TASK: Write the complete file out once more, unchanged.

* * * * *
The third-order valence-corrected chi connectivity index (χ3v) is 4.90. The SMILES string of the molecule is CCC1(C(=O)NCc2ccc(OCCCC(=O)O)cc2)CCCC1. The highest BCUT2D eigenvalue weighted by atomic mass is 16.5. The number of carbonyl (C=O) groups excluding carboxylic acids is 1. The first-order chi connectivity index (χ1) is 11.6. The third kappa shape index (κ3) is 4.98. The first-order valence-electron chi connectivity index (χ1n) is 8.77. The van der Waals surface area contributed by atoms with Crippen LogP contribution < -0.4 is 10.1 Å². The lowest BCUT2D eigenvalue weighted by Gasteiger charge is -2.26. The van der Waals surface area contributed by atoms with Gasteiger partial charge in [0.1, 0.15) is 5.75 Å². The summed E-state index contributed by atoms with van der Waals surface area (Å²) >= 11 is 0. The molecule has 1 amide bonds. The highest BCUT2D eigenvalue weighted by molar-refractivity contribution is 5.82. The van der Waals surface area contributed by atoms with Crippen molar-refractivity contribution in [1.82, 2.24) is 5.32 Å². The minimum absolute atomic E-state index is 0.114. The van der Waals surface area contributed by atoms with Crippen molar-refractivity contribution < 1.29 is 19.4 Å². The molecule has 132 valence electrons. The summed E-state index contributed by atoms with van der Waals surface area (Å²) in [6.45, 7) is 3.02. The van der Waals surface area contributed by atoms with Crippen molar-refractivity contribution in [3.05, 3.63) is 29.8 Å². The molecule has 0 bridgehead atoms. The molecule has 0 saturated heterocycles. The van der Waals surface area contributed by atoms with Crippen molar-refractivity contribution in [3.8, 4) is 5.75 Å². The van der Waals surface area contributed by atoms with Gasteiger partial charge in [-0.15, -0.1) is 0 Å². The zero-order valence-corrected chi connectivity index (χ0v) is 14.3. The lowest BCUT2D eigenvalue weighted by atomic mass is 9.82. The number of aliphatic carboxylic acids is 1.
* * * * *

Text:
The third-order valence-corrected chi connectivity index (χ3v) is 4.90. The SMILES string of the molecule is CCC1(C(=O)NCc2ccc(OCCCC(=O)O)cc2)CCCC1. The highest BCUT2D eigenvalue weighted by atomic mass is 16.5. The number of carbonyl (C=O) groups excluding carboxylic acids is 1. The first-order chi connectivity index (χ1) is 11.6. The third kappa shape index (κ3) is 4.98. The first-order valence-electron chi connectivity index (χ1n) is 8.77. The van der Waals surface area contributed by atoms with Crippen LogP contribution < -0.4 is 10.1 Å². The lowest BCUT2D eigenvalue weighted by Gasteiger charge is -2.26. The van der Waals surface area contributed by atoms with Gasteiger partial charge in [0.1, 0.15) is 5.75 Å². The summed E-state index contributed by atoms with van der Waals surface area (Å²) >= 11 is 0. The molecule has 1 amide bonds. The highest BCUT2D eigenvalue weighted by molar-refractivity contribution is 5.82. The van der Waals surface area contributed by atoms with Crippen molar-refractivity contribution in [1.82, 2.24) is 5.32 Å². The minimum absolute atomic E-state index is 0.114. The van der Waals surface area contributed by atoms with Crippen molar-refractivity contribution < 1.29 is 19.4 Å². The molecule has 132 valence electrons. The summed E-state index contributed by atoms with van der Waals surface area (Å²) in [6.45, 7) is 3.02. The van der Waals surface area contributed by atoms with Crippen molar-refractivity contribution in [3.05, 3.63) is 29.8 Å². The molecule has 0 bridgehead atoms. The molecule has 0 saturated heterocycles. The van der Waals surface area contributed by atoms with Crippen molar-refractivity contribution in [3.8, 4) is 5.75 Å². The van der Waals surface area contributed by atoms with Gasteiger partial charge in [-0.15, -0.1) is 0 Å². The zero-order valence-corrected chi connectivity index (χ0v) is 14.3. The lowest BCUT2D eigenvalue weighted by atomic mass is 9.82. The number of aliphatic carboxylic acids is 1.